4 Tips to Get Through the New Meaningful Use Reporting Period

The New Year is well under way and just as most of you are in the middle of attesting for your 2014 meaningful use reporting period, the new 2015 reporting period has begun and this time, it is potentially a full year. Other than being four times longer in duration than the required 2014 period, what does that mean to you?

1. There are key differences in MU 1 and MU2; understand them.

For those attesting to MU 2 for the first time, it is important to understand what has changed from MU 1. Some menu measures are now required as core measures, thresholds have increased and core measures themselves have gone under reconstruction. For example, the core measure in MU 2 regarding CPOE now requires a certain percentage of labs and radiology orders be placed via CPOE along with medications AND the medications threshold has doubled. CMS has created a comparison table to help you navigate those differences for all of the measures

2. Exclusions you might have previously qualified for may no longer apply to you.

Because the 2015 reporting period now consists of an entire calendar year as opposed to the 90 day period we all saw in 2014, many of the exclusions that rely on lower numbers will be harder for EPs to qualify for. Consider looking at your numbers of orders, visits and other measurements in regards to measures you previously were exempt for in 2014. If an EP was able to be exempt for the imaging results measure in 2014 because they only ordered 97 images in the 90 day period, there is a pretty good chance they will surpass that 100 order minimum for the measure exemption in a full year. Someone who only ordered 10 or so images in the 90 day period might still order less than 100 images in the year and therefore, still qualify and not have to attest to that required measure threshold. Taking a look at these measures now will ensure more time to verify workflows and any other things necessary to make sure you are in a good place to meet and exceed these measures.

3. Check your reports frequently.

The longer reporting period will result in higher overall numbers across the board. A measure you previously reported on 150 patients will likely jump to 500 or 600. Checking your reports monthly will help identify possible problems in clinical workflows that impact your meaningful use numbers sooner and while there is still time to correct the possible issue. A denominator of 150 people is much easier to correct in a shorter period of time than a denominator of 600.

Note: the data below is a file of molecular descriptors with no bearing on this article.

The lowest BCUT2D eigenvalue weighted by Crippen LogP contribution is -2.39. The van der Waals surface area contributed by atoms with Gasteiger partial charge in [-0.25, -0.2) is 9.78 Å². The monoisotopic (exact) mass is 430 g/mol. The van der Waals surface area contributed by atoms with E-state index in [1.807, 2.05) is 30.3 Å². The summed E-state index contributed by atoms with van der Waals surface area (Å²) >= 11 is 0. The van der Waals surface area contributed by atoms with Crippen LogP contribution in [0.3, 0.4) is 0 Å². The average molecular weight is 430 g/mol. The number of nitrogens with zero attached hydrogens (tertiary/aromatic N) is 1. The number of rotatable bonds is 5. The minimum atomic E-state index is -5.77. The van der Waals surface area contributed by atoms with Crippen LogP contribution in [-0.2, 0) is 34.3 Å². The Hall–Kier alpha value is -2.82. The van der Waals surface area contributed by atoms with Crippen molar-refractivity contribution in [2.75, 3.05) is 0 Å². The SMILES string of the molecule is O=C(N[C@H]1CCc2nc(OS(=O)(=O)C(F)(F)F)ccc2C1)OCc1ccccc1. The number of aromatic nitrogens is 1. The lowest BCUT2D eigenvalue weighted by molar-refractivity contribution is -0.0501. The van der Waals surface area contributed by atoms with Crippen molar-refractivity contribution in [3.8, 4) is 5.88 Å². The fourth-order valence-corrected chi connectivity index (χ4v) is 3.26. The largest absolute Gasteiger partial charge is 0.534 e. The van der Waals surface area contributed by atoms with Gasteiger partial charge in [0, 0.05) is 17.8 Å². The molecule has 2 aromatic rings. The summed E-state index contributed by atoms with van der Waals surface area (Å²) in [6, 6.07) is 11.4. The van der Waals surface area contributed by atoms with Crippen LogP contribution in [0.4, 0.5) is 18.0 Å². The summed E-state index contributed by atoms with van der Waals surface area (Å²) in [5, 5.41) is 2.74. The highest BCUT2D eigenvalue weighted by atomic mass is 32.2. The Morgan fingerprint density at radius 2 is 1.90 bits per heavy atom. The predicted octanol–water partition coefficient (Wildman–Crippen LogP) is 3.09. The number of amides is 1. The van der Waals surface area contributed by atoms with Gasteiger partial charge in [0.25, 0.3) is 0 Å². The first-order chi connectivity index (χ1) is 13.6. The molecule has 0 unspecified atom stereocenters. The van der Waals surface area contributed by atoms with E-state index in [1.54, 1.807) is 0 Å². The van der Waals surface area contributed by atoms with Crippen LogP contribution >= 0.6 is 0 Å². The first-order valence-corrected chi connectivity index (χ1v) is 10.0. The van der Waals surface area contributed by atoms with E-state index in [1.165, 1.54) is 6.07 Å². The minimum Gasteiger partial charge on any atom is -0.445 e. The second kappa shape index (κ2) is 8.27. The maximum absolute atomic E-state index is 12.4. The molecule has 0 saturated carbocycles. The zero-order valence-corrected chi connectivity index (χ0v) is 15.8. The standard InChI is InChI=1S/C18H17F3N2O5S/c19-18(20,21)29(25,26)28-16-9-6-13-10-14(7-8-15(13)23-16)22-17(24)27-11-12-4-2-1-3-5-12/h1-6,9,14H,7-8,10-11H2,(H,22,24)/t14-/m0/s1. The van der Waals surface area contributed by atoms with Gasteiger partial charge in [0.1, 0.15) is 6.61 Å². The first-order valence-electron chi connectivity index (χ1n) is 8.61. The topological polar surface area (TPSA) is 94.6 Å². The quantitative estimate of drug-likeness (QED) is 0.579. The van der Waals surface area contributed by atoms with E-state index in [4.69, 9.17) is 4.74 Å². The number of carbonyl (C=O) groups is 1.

For example, if an EP is struggling to meet the MU2 Core Measure 13, Patient Education, with a score of 5% and has a denominator of 200 patients seen in the reporting period, increasing their numbers to over 10% (the required threshold to meet the measure) should only take about 11 patients for course correction. A provider with the same percentage of patients provided education (5%) but with a denominator of 800 patients will need to provide education to at least 45 patients to meet the minimum threshold of the measure. Now imagine this same scenario with higher threshold measures. The numbers can stack up fast. This is why routine report checking is suggested throughout the entire calendar year. Making up larger numbers requires more time.

4. Patient Engagement; the earlier, the better.

Like all other suggestions above, getting a head start on measures requiring patient engagement is key. Do not let the low thresholds of these measures fool you. Many EPs who were attesting for MU 2 in 2014 found it difficult to get the numbers required for patient engagement. Getting patients to send messages to their providers requires that the patient have already been offered registration to the portal and registered themselves and only then can a message be sent. Working on these hidden steps earlier in the year will make it easier to meet those measures throughout the year.

What does this proposed rule change mean to our 2015 Meaningful Use reporting period?

In the last few days of January 2015, CMS released a notice of several possible changes to the incentive EHR program for 2015; one of them reducing the reporting period to 90 days. (Take a look at our recent blog for more information). So, why continue to attempt for the full year? Even though the discussion on shortening the reporting period has started, it is important to stay on track for the full year. These are tentative changes to the incentive program rules, and until finalized, Eligible Professionals are still required to attest for an entire calendar year. Secondly, attempting to attest for an entire year will give you a larger date range to choose your optimal 90 days from if the reporting period ultimately is reduced. Staying on track with forward progress in regards to your meaningful use objectives is the best option in ensuring successful reporting later in the year.